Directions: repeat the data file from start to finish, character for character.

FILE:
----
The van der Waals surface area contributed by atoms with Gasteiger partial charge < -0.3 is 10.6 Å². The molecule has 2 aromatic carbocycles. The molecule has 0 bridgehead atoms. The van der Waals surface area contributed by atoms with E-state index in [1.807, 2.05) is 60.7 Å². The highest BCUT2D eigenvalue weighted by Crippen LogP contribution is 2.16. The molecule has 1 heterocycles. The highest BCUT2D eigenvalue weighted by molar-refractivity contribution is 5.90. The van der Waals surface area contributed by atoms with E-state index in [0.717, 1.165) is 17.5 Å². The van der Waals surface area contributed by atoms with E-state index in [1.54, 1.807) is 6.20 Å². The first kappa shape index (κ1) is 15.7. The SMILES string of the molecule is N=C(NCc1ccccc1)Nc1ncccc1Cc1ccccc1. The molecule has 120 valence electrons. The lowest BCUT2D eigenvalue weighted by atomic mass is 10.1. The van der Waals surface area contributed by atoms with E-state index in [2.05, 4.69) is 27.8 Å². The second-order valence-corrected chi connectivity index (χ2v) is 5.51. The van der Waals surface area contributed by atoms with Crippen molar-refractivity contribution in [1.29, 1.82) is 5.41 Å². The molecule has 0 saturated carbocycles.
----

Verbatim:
The van der Waals surface area contributed by atoms with Gasteiger partial charge < -0.3 is 10.6 Å². The molecule has 2 aromatic carbocycles. The molecule has 0 bridgehead atoms. The van der Waals surface area contributed by atoms with E-state index in [1.807, 2.05) is 60.7 Å². The highest BCUT2D eigenvalue weighted by Crippen LogP contribution is 2.16. The molecule has 1 heterocycles. The highest BCUT2D eigenvalue weighted by molar-refractivity contribution is 5.90. The van der Waals surface area contributed by atoms with E-state index in [0.717, 1.165) is 17.5 Å². The van der Waals surface area contributed by atoms with E-state index in [1.54, 1.807) is 6.20 Å². The first kappa shape index (κ1) is 15.7. The SMILES string of the molecule is N=C(NCc1ccccc1)Nc1ncccc1Cc1ccccc1. The molecule has 120 valence electrons. The lowest BCUT2D eigenvalue weighted by atomic mass is 10.1. The van der Waals surface area contributed by atoms with E-state index in [2.05, 4.69) is 27.8 Å². The second-order valence-corrected chi connectivity index (χ2v) is 5.51. The van der Waals surface area contributed by atoms with Crippen molar-refractivity contribution in [1.29, 1.82) is 5.41 Å². The molecule has 0 saturated carbocycles.